The Role of Reported Affective Symptoms and Anxiety in Recovery Trajectories After Sport-Related Concussion

Bernadette A. D’Alonzo, Abigail C. Bretzin, Douglas J. Wiebe, Russell Fiore, Bryn VanPatten, William N. Levine, Natasha Desai, David C. Wentzel, Amy Sucheski-Drake, Kristine A. Karlson, Frank Wang, Lars Richardson, Nicholas L. Port, Mathew Saffarian, Brian Vesci, Michael Gay, Carly Day, Margot Putukian, Carrie Esopenko, Matthew B. WheelerRandy A. Ballard, Andy Peterson, David Klossner, Erin M. Moore, Art Maerlender, Cary R. Savage, Brian J. Sennett, Stephanie Arlis-Mayor

Research output: Contribution to journalArticlepeer-review

Abstract

Background: There is growing awareness and clinical interest in athletes with affective symptoms after sport-related concussion (SRC), as these symptoms may contribute to overall symptoms and represent a modifiable risk factor of longer recovery. However, evidence of their effects on the entire return-to-play (RTP) trajectory, particularly among women and men, is limited. Purpose/Hypothesis: To examine the relationship between affective symptom reporting and RTP progression after SRC among a cohort of Division 1 student-athletes. We hypothesized that those endorsing affective symptoms, specifically nervous-anxious symptoms, spend more time in RTP progression and recovery. Study Design: Cohort study; Level of evidence, 3. Methods: Using SRC data from the Ivy League–Big Ten Epidemiology of Concussion Study among varsity athletes through February 2020, we identified the 4 affective symptoms from the Sport Concussion Assessment Tool symptom inventory. We modeled the relationship between a 4-category affective symptom variable and time to symptom resolution, RTP, and RTP progression, adjusting for nonaffective symptom prevalence and concussion history. Cox regressions were used to estimate hazard ratios for time to event outcomes, and linear regressions were used to evaluate mean differences for continuous outcomes. Results: Among 2077 student-athletes (men, 63.5%) with SRC symptoms, affective symptom prevalence was 47.6% and 44.3% in women and men, respectively, and nervous-anxious prevalence was 24.2% and 22.5%, respectively. When comparing women with and without co-occurring affective symptoms, rates of symptom resolution and RTP were significantly lower in those with affective symptoms, and women with nervous-anxious symptoms spent significantly longer in RTP progression. When comparing men with and without co-occurring affective symptoms, rates of symptom resolution and RTP were significantly lower in those with co-occurring affective symptoms, and affective symptoms were not associated with time in RTP progression. Conclusion: Student-athletes with affective symptoms and nervous-anxious symptoms exhibited delayed clinical recovery and RTP timelines, particularly for time in RTP. Symptom prevalence and concussion history contributed to this; however, unmeasured confounding remains, as indicated by the poor model fit. This study motivates future work to explore affective symptoms and RTP timelines, considering anxiety and risk/protective factors over time.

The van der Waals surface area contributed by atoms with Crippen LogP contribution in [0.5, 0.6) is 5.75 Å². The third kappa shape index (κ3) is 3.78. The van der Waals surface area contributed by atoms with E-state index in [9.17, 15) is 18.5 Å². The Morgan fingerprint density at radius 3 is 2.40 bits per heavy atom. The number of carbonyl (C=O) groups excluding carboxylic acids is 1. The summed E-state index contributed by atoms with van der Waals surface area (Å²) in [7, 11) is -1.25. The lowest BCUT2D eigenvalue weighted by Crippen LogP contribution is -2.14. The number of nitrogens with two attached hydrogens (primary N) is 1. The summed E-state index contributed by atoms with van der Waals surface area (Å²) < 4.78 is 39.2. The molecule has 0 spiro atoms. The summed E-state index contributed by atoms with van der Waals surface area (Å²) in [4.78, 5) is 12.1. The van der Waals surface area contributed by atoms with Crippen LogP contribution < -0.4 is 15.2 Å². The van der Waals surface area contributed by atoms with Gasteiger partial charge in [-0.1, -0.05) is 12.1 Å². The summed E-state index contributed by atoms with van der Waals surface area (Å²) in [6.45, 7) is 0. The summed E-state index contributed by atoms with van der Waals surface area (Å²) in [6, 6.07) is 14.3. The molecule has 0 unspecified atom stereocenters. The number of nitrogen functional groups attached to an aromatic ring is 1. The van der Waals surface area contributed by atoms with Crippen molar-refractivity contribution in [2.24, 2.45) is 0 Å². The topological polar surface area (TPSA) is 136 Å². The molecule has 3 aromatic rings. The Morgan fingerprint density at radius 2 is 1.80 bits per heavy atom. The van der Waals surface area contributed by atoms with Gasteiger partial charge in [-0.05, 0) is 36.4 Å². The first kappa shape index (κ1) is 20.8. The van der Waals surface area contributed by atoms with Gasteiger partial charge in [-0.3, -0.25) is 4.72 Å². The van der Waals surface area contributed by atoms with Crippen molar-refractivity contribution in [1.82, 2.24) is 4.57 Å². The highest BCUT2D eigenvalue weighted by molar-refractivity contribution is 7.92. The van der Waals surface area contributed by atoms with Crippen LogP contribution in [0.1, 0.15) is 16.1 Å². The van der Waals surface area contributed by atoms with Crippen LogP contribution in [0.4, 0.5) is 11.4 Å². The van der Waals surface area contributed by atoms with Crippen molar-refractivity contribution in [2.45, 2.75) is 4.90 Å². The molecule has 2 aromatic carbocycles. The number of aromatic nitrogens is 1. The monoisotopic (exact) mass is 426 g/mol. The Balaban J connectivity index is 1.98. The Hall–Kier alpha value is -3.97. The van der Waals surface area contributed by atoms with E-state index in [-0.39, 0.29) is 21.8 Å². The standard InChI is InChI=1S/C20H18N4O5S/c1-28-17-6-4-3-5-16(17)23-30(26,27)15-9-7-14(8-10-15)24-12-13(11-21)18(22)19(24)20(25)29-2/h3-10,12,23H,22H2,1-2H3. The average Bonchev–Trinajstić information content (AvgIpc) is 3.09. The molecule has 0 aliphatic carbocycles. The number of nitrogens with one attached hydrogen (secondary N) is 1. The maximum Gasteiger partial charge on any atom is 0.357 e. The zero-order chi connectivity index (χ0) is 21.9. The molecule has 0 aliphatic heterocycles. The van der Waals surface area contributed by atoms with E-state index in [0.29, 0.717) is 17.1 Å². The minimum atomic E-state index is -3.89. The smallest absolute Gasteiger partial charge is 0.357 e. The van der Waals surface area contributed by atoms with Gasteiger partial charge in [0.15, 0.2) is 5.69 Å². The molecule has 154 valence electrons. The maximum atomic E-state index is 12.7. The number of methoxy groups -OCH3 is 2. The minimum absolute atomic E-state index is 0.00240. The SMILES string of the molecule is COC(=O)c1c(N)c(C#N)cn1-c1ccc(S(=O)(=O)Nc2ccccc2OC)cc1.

Original languageEnglish (US)
Pages (from-to)2258-2270
Number of pages13
JournalAmerican Journal of Sports Medicine
Volume50
Issue number8
DOIs
StatePublished - Jul 2022

Keywords

  • affective symptoms
  • anxiety
  • athletics
  • female
  • mild TBI
  • symptomology
  • traumatic brain injury

ASJC Scopus subject areas

  • Orthopedics and Sports Medicine
  • Physical Therapy, Sports Therapy and Rehabilitation

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